Monday, November 5, 2007 - 5:10 PM

The Effects Of Material And Processing Variables On The Properties Of Formulations

Marcos Llusa, Fernando Muzzio, and Kalyana Pingali. Chemical and Biochemical Engineering, Rutgers University, 98 Brett Road, Piscataway, NJ 08854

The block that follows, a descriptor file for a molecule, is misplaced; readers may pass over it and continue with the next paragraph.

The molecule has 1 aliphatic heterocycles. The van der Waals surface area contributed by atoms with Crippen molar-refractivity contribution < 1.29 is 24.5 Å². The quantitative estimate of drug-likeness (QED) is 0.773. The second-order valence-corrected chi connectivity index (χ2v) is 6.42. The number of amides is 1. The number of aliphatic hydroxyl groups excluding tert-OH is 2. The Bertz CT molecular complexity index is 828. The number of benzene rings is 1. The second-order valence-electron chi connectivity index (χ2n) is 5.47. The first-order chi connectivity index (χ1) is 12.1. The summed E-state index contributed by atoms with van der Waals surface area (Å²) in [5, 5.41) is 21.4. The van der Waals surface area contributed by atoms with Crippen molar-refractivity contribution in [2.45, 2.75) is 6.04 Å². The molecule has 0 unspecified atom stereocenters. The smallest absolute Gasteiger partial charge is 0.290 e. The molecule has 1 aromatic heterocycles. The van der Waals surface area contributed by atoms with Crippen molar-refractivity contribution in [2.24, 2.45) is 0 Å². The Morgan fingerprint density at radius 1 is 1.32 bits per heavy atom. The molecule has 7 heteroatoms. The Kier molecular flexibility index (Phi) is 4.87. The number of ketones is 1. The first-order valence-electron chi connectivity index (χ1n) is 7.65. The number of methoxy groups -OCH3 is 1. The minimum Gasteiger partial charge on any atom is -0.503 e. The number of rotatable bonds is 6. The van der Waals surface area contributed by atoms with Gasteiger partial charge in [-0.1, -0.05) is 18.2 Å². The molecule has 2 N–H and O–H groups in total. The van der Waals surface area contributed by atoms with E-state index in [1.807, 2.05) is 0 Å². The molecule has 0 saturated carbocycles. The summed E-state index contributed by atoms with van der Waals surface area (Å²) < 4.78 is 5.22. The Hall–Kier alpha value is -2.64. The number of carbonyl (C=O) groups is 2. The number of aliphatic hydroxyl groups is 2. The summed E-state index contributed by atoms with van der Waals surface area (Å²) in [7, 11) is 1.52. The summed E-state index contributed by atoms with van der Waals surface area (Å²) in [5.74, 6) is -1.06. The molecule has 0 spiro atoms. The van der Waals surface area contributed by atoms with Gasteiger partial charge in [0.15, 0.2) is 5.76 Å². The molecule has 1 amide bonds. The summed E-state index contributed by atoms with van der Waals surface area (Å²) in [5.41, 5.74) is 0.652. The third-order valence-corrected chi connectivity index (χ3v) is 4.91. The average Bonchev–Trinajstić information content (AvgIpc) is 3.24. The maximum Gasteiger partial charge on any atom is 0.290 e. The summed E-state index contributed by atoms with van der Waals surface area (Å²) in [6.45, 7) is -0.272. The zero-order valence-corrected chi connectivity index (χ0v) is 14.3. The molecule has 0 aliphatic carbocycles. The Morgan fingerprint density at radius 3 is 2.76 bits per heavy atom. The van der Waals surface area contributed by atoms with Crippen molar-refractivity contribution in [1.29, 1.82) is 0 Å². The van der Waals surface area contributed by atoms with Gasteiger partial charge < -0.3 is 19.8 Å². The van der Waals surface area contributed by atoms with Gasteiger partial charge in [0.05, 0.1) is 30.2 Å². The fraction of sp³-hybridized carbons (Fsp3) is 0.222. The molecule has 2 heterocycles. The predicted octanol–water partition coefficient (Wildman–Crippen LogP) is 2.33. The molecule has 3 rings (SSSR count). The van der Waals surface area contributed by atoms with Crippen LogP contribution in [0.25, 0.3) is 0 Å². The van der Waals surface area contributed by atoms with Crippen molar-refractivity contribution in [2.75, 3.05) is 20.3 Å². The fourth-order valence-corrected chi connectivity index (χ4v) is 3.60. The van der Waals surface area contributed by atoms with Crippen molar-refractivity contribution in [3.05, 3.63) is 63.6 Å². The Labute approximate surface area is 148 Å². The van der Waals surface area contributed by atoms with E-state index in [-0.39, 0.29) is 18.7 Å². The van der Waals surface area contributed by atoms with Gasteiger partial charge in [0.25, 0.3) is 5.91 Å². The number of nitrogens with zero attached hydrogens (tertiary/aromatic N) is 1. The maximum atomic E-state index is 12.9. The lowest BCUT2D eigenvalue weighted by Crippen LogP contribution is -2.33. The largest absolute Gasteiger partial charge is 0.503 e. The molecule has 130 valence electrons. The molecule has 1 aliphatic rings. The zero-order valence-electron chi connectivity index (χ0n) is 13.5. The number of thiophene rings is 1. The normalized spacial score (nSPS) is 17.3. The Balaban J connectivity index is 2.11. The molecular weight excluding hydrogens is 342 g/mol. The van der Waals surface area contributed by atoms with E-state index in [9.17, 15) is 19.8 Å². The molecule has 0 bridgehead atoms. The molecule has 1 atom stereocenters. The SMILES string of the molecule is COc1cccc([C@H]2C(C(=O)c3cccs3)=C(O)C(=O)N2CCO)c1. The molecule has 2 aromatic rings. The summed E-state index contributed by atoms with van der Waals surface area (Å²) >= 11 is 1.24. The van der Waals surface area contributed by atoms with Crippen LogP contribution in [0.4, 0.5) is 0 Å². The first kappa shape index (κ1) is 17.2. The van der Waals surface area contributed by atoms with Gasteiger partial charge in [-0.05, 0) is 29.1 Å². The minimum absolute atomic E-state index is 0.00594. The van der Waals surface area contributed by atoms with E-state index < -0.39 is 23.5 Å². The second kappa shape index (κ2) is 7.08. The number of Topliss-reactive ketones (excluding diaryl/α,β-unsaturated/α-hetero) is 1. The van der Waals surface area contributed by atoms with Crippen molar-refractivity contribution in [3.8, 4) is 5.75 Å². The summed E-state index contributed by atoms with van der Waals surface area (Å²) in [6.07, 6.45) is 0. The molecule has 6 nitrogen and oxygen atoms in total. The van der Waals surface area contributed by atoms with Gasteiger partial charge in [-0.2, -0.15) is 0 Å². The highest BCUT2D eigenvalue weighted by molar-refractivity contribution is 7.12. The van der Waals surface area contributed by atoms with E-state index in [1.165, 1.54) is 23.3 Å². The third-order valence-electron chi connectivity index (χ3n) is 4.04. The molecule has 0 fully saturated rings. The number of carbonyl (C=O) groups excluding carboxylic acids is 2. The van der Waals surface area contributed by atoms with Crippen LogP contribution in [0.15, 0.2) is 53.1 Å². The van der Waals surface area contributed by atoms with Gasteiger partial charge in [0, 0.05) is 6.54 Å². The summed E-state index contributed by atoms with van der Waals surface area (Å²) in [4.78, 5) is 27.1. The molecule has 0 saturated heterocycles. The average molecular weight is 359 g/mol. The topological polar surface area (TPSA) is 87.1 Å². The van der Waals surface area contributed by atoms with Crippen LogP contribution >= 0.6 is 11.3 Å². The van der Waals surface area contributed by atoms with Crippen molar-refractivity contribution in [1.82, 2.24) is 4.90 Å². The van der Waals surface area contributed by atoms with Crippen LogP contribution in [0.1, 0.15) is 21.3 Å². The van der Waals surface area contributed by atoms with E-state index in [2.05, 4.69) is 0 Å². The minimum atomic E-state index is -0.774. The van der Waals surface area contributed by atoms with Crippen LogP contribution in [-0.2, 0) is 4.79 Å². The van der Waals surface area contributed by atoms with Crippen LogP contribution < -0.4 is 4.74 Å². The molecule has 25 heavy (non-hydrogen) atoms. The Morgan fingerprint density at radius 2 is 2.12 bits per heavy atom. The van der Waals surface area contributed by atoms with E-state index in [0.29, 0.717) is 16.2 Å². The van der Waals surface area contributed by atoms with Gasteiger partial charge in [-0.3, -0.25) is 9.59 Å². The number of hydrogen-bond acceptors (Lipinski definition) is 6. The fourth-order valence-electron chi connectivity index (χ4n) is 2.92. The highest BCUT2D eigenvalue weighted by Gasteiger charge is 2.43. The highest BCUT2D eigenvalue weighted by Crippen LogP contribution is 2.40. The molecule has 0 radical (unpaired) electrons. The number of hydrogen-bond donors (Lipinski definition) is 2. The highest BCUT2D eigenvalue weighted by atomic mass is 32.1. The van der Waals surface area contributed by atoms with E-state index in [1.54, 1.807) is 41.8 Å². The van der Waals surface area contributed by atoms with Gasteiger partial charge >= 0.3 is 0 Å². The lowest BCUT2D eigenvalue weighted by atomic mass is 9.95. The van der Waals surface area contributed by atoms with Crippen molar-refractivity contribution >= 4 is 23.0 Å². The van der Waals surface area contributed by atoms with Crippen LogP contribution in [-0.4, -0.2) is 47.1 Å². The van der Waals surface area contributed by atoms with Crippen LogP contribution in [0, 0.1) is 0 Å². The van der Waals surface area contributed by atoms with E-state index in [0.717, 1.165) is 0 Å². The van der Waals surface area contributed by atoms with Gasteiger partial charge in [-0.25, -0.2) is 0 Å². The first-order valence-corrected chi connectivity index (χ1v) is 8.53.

There are a number of properties of a solid formulation that play critical roles in the manufacturing process (i.e. flowability), in the safety of the process and in the quality of the final product (i.e. dissolution, tablet hardness). The values of these properties are influenced by a number of variables that we classify into two major sources, the physical (i.e. particle size distribution) and chemical nature of the granular components and the processing history of the materials (i.e. shear rates and strain). Furthermore, properties change in a concurrent manner. The aim of this work is to understand how properties and variables correlate, i.e.; hydrophobicity, flowability, bulk density and electrical charge vs. shear rate, strain and composition. A new technique to measure hydrophobicity is developed. The impact of these three variables on the electrical conductivity of tablets is studied as well. This work has been extended to understand how phenomena that are measured concurrently such as dilation and flowability correlate with changes in the electrical charge and electrical impedance of the formulations. The results show that electrical charge accumulates as a function of strain, and also depends on the type of materials used. The conductivity of tablets also correlates with strain, independently of shear rates, while work is being performed to determine the effect of composition. The hydrophobicity is a function of lubricant content, and also of shear rate and strain.